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October 20, 2011
David Post on DMCA and the Arab Spring
David Post has been heavily involved in Viacom v. YouTube for many months
. Recently he posted to Volokh Conspiracy an item he wrote as an op-ed that never got published, as arguments in the case began yesterday
In this piece he draws a line between the DMCA and the Arab Spring, as we in the west have come to call the popular uprisings in Tunisia, Egypt and elsewhere that have toppled dictators and probably changed the face of politics in the region for generations to come. The argument is pretty simple: without the Safe Harbor provisions of the Act, open public social services such as Twitter and YouTube would not have flourished. You can even argue that more closed systems such as Facebook that still depend on user contributions for the majority of their content would not have succeeded. And without these services, Post contends, the protests would never have coalesced.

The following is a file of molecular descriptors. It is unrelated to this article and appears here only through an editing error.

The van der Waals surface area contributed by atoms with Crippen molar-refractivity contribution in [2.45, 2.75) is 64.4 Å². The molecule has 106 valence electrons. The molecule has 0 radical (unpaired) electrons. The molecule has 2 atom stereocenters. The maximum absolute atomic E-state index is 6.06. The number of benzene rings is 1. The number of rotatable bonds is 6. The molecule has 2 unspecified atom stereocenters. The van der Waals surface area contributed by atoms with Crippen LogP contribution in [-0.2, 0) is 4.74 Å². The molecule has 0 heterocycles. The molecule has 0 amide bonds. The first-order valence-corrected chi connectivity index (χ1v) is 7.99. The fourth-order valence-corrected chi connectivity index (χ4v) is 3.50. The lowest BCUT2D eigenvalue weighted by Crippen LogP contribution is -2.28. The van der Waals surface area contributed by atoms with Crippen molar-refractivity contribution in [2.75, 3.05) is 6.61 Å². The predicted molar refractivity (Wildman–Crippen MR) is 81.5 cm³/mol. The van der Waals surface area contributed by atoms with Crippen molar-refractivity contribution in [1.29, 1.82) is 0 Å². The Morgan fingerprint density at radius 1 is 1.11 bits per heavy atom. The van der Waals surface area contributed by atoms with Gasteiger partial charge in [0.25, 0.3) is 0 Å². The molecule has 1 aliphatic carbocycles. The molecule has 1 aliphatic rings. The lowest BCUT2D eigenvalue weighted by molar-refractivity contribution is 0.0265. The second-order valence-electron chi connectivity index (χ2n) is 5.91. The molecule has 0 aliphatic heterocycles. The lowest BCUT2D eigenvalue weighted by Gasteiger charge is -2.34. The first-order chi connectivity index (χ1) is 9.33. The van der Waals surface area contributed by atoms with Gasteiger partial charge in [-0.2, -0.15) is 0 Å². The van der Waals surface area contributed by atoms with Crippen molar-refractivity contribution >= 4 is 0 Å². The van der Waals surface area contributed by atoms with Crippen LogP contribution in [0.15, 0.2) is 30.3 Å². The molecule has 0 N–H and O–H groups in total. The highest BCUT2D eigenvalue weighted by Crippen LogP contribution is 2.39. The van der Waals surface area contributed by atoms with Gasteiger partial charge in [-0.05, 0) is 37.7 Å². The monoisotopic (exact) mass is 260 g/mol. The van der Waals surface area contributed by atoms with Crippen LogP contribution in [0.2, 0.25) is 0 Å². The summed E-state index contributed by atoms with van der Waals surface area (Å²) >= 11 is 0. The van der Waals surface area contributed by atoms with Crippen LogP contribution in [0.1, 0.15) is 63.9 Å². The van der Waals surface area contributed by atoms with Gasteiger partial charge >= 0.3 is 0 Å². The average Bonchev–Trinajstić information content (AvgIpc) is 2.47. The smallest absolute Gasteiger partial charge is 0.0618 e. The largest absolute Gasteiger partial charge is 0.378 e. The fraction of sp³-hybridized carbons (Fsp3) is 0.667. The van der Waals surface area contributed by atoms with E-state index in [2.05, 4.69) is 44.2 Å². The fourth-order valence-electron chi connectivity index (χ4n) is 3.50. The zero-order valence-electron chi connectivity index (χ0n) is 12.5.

It's fun to argue counterfactuals over beer and pretzels with your friends and you can probably argue that these revolutions would have happened sooner or later even without the networking effects of social media sites. However, this misses the larger point that I think Post wants to make, which is that the narrow concerns of the Cartel in seeking to overturn Safe Harbor need to be weighed against the enormous social goods and still unknown potentials that the provisions have allowed to develop.
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